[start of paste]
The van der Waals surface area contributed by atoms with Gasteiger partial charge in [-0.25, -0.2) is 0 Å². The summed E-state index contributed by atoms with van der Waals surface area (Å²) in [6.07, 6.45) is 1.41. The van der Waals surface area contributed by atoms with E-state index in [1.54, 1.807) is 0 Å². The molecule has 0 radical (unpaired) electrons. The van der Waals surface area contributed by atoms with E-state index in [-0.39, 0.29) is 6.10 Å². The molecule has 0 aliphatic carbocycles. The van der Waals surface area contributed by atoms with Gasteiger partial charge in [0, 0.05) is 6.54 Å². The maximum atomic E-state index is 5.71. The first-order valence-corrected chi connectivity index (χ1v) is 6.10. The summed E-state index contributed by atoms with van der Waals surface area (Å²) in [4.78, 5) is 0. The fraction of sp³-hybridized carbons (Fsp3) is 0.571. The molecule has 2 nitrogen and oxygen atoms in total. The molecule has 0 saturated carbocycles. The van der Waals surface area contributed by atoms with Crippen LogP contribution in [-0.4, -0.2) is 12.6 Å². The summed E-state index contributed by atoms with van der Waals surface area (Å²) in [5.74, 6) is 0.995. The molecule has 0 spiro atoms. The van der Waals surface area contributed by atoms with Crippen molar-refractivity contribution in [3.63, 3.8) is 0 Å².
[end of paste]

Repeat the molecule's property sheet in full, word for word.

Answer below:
The van der Waals surface area contributed by atoms with Gasteiger partial charge in [-0.25, -0.2) is 0 Å². The summed E-state index contributed by atoms with van der Waals surface area (Å²) in [6.07, 6.45) is 1.41. The van der Waals surface area contributed by atoms with E-state index in [1.54, 1.807) is 0 Å². The molecule has 0 radical (unpaired) electrons. The van der Waals surface area contributed by atoms with E-state index in [-0.39, 0.29) is 6.10 Å². The molecule has 0 aliphatic carbocycles. The van der Waals surface area contributed by atoms with Gasteiger partial charge in [0, 0.05) is 6.54 Å². The maximum atomic E-state index is 5.71. The first-order valence-corrected chi connectivity index (χ1v) is 6.10. The summed E-state index contributed by atoms with van der Waals surface area (Å²) in [4.78, 5) is 0. The fraction of sp³-hybridized carbons (Fsp3) is 0.571. The molecule has 2 nitrogen and oxygen atoms in total. The molecule has 0 saturated carbocycles. The van der Waals surface area contributed by atoms with Crippen LogP contribution in [-0.4, -0.2) is 12.6 Å². The summed E-state index contributed by atoms with van der Waals surface area (Å²) in [5.74, 6) is 0.995. The molecule has 0 spiro atoms. The van der Waals surface area contributed by atoms with Crippen molar-refractivity contribution in [3.63, 3.8) is 0 Å².